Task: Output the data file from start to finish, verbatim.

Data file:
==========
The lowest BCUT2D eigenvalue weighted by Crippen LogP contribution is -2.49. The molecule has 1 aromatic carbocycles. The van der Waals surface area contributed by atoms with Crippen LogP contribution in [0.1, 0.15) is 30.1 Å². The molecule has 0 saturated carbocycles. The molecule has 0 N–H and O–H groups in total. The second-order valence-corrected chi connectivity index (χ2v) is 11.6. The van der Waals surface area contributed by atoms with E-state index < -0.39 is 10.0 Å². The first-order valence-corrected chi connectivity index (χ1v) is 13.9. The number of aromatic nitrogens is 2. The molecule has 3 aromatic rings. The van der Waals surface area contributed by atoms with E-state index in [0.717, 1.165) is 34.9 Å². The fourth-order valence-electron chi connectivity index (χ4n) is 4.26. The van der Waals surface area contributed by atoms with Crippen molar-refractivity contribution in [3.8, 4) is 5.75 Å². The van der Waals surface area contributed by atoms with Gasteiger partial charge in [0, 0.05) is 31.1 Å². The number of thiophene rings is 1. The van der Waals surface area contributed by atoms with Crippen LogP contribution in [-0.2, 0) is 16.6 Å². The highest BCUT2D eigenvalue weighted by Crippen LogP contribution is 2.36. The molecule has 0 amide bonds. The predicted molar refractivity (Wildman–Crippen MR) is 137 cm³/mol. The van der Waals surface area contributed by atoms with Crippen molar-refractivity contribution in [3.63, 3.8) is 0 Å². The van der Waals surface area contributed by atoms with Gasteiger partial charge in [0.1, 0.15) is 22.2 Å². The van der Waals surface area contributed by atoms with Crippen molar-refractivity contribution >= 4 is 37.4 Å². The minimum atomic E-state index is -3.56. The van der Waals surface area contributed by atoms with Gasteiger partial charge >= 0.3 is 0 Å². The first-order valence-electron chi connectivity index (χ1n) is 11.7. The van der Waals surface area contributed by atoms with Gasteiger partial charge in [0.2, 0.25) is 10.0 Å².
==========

The lowest BCUT2D eigenvalue weighted by Crippen LogP contribution is -2.49. The molecule has 1 aromatic carbocycles. The van der Waals surface area contributed by atoms with Crippen LogP contribution in [0.1, 0.15) is 30.1 Å². The molecule has 0 saturated carbocycles. The molecule has 0 N–H and O–H groups in total. The second-order valence-corrected chi connectivity index (χ2v) is 11.6. The van der Waals surface area contributed by atoms with E-state index < -0.39 is 10.0 Å². The first-order valence-corrected chi connectivity index (χ1v) is 13.9. The number of aromatic nitrogens is 2. The molecule has 3 aromatic rings. The van der Waals surface area contributed by atoms with E-state index in [0.717, 1.165) is 34.9 Å². The fourth-order valence-electron chi connectivity index (χ4n) is 4.26. The van der Waals surface area contributed by atoms with Crippen molar-refractivity contribution in [3.8, 4) is 5.75 Å². The van der Waals surface area contributed by atoms with Gasteiger partial charge in [0, 0.05) is 31.1 Å². The number of thiophene rings is 1. The van der Waals surface area contributed by atoms with Crippen LogP contribution in [-0.2, 0) is 16.6 Å². The highest BCUT2D eigenvalue weighted by Crippen LogP contribution is 2.36. The molecule has 0 amide bonds. The predicted molar refractivity (Wildman–Crippen MR) is 137 cm³/mol. The van der Waals surface area contributed by atoms with Crippen molar-refractivity contribution in [3.63, 3.8) is 0 Å². The van der Waals surface area contributed by atoms with Gasteiger partial charge in [0.1, 0.15) is 22.2 Å². The van der Waals surface area contributed by atoms with Crippen molar-refractivity contribution >= 4 is 37.4 Å². The minimum atomic E-state index is -3.56. The van der Waals surface area contributed by atoms with Gasteiger partial charge >= 0.3 is 0 Å². The first-order valence-electron chi connectivity index (χ1n) is 11.7. The van der Waals surface area contributed by atoms with Gasteiger partial charge in [0.2, 0.25) is 10.0 Å².